“Legal Epidemiology”: the Health Effect of Laws

July 19, 2021

Since the beginning of the COVID-19 pandemic, the National Institutes of Health (NIH) has contributed more than $3.6 billion to biomedical research projects aimed at understanding and curbing the effects of the SARS-CoV-2 virus. Billions more in funds have gone into the development of vaccines. Yet, as Burris et al. emphasize in a recent Perspective piece in the New England Journal of Medicine, there has been paltry support for studying the health consequences of specific legal practices, or “legal epidemiology,” even as federal, state, and local governments have passed thousands of laws in a span of months pertaining to public health. These have included stay-at-home orders, mask mandates, travel restrictions, and other measures guiding social behavior.1

While randomized controlled trials may be the gold standard for evaluating the causal effects of interventions like pharmaceuticals, researchers can set up quasi-experimental designs that shed light on the health impact of laws by taking advantage of variations in policies between populations and across time.1 These have revealed — across different states and countries — the utility of issuing stay-at-home orders early on to quell infection rates, while also pointing to a possible threshold at which the benefits of stay-at-home orders begin to decline.2,3 Other studies have emphasized the adverse mental health effects associated with these mandates.4

Between 1985 and 2014, less than 0.25% of all NIH extramural grants have pertained to legal epidemiology.1 Research in this field, however, often has profound policy implications. Alexander Wagenaar’s late 1970s study of how drinking age minimums affected rates of car crashes helped promote the widespread increase in the legal drinking age to 21.5 In a special February 2020 supplement to the Journal of Public Health Practice and Management, editors assembled over a dozen contemporary articles related to legal epidemiology. One, for example, indicated that increasingly punitive policies around drinking during pregnancy have varying effects on birth outcomes according to the mother’s education status. Future policy interventions should therefore take these discrepancies into account.6 In another article, authors argued that legal epidemiology can support state policy decisions to fund a community health worker (CHW) workforce, based on evidence that the presence of CHWs helps prevent and control chronic health conditions in racial/ethnic minorities, people of lower socioeconomic status, and rural populations.7

The social determinants of health — including economic context, community support, physical environment, and access to education — are profoundly shaped by governmental policies and legislation. In the 1930s, for example, the federal government used a race-based housing policy to appraise neighborhoods in helping mortgage lenders assess risk. The practice was known as “redlining” because of the red ink used to outline “riskier” neighborhoods. Now, research shows that redlined neighborhoods across the country are frequently hotter than other neighborhoods in the city, sometimes by as much as 13 degrees Fahrenheit, likely because they tend to have fewer trees and are often divided by highway systems. Heat is the leading cause of summertime morbidity, especially for those with pre-existing health conditions, and it is therefore critical to examine the policies that exacerbate and mitigate climate change, especially as it impacts different communities.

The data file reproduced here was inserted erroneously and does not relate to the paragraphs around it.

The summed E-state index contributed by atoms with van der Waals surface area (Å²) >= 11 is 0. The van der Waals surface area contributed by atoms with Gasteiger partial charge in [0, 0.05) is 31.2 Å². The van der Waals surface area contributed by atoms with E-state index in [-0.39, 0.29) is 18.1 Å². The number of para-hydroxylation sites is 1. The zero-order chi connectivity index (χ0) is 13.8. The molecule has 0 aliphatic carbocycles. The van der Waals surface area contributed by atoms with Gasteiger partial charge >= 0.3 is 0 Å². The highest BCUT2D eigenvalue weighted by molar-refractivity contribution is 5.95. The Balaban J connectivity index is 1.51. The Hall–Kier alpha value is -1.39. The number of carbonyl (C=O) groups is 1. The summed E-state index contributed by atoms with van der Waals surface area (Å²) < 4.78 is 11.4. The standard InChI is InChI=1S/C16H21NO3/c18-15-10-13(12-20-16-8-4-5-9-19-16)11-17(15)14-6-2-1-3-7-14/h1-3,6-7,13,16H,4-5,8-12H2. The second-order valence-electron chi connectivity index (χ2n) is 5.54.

Legal epidemiology can help policy makers design legislation that promotes better health outcomes, both within the context of the COVID-19 pandemic and far beyond it. Retrospective research from the past year can examine essential questions raised by Burris et al., including how to increase compliance with public health mandates like masking, optimize costs and benefits associated with remote learning for different grade levels, and protect low-wage workers when reducing in-person commercial activity becomes necessary. As the authors write, “Failure to narrow uncertainty on these points in the aftermath of Covid will cost us dearly again in the future.”1


  1. Burris S, Anderson ED, Wagenaar AC. The “legal epidemiology” of pandemic control. N Engl J Med. 2021;384(21):1973-1975.
  2. Castillo RC, Staguhn ED, Weston-Farber E. The effect of state-level stay-at-home orders on COVID-19 infection rates. Am J Infect Control. 2020;48(8):958-960.
  3. Medline A, Hayes L, Valdez K, et al. Evaluating the impact of stay-at-home orders on the time to reach the peak burden of Covid-19 cases and deaths: does timing matter? BMC Public Health. 2020;20(1):1750.
  4. Panchal N, Kamal R, Cox C, and Garfield R. The implications of COVID-19 for mental health and substance use. Kaiser Family Foundation. Published February 10, 2021. https://www.kff.org/coronavirus-covid-19/issue-brief/the-implications-of-covid-19-for-mental-health-and-substance-use/
  5. Burris S. Scientific evaluation of law’s effects on public health. In: Regulatory Theory. ANU Press; 2017:555-572.
  6. Roberts SCM, Mericle AA, Subbaraman MS, Thomas S, Kerr W, Berglas NF. Variations by education status in relationships between alcohol/pregnancy policies and birth outcomes and prenatal care utilization: A legal epidemiology study: A legal epidemiology study. J Public Health Manag Pract. 2020;26 Suppl 2, Advancing Legal Epidemiology:S71-S83.
  7. Fulmer EB, Barbero C, Gilchrist S, et al. Translating workforce development policy interventions for community health workers: Application of a policy research continuum. J Public Health Manag Pract. 2020;26 Suppl 2, Advancing Legal Epidemiology:S10-S18.
  8. Hoffman JS, Shandas V, Pendleton N. The effects of historical housing policies on resident exposure to intra-urban heat: A study of 108 US urban areas. Climate. 2020;8(1):12.